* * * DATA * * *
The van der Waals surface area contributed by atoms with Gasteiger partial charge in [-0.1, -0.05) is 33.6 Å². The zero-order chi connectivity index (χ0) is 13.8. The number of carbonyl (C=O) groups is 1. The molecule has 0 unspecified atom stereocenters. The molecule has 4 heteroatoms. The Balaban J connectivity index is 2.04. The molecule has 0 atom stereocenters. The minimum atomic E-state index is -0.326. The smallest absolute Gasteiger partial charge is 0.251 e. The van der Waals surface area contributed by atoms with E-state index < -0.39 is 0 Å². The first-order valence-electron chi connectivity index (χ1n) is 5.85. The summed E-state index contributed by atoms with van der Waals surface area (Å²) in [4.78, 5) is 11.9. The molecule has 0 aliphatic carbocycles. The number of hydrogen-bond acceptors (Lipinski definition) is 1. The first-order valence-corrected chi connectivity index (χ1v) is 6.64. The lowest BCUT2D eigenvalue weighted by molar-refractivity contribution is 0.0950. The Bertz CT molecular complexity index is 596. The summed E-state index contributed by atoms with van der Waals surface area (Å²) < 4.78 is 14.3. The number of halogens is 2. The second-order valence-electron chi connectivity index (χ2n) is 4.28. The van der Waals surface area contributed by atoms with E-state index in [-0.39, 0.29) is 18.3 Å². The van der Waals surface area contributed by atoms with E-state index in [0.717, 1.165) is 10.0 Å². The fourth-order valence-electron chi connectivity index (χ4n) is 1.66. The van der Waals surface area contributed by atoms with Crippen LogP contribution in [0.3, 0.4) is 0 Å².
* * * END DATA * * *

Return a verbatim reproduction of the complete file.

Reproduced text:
The van der Waals surface area contributed by atoms with Gasteiger partial charge in [-0.1, -0.05) is 33.6 Å². The zero-order chi connectivity index (χ0) is 13.8. The number of carbonyl (C=O) groups is 1. The molecule has 0 unspecified atom stereocenters. The molecule has 4 heteroatoms. The Balaban J connectivity index is 2.04. The molecule has 0 atom stereocenters. The minimum atomic E-state index is -0.326. The smallest absolute Gasteiger partial charge is 0.251 e. The van der Waals surface area contributed by atoms with E-state index < -0.39 is 0 Å². The first-order valence-electron chi connectivity index (χ1n) is 5.85. The summed E-state index contributed by atoms with van der Waals surface area (Å²) in [4.78, 5) is 11.9. The molecule has 0 aliphatic carbocycles. The number of hydrogen-bond acceptors (Lipinski definition) is 1. The first-order valence-corrected chi connectivity index (χ1v) is 6.64. The lowest BCUT2D eigenvalue weighted by molar-refractivity contribution is 0.0950. The Bertz CT molecular complexity index is 596. The summed E-state index contributed by atoms with van der Waals surface area (Å²) < 4.78 is 14.3. The number of halogens is 2. The second-order valence-electron chi connectivity index (χ2n) is 4.28. The van der Waals surface area contributed by atoms with E-state index in [-0.39, 0.29) is 18.3 Å². The van der Waals surface area contributed by atoms with E-state index in [0.717, 1.165) is 10.0 Å². The fourth-order valence-electron chi connectivity index (χ4n) is 1.66. The van der Waals surface area contributed by atoms with Crippen LogP contribution in [0.3, 0.4) is 0 Å².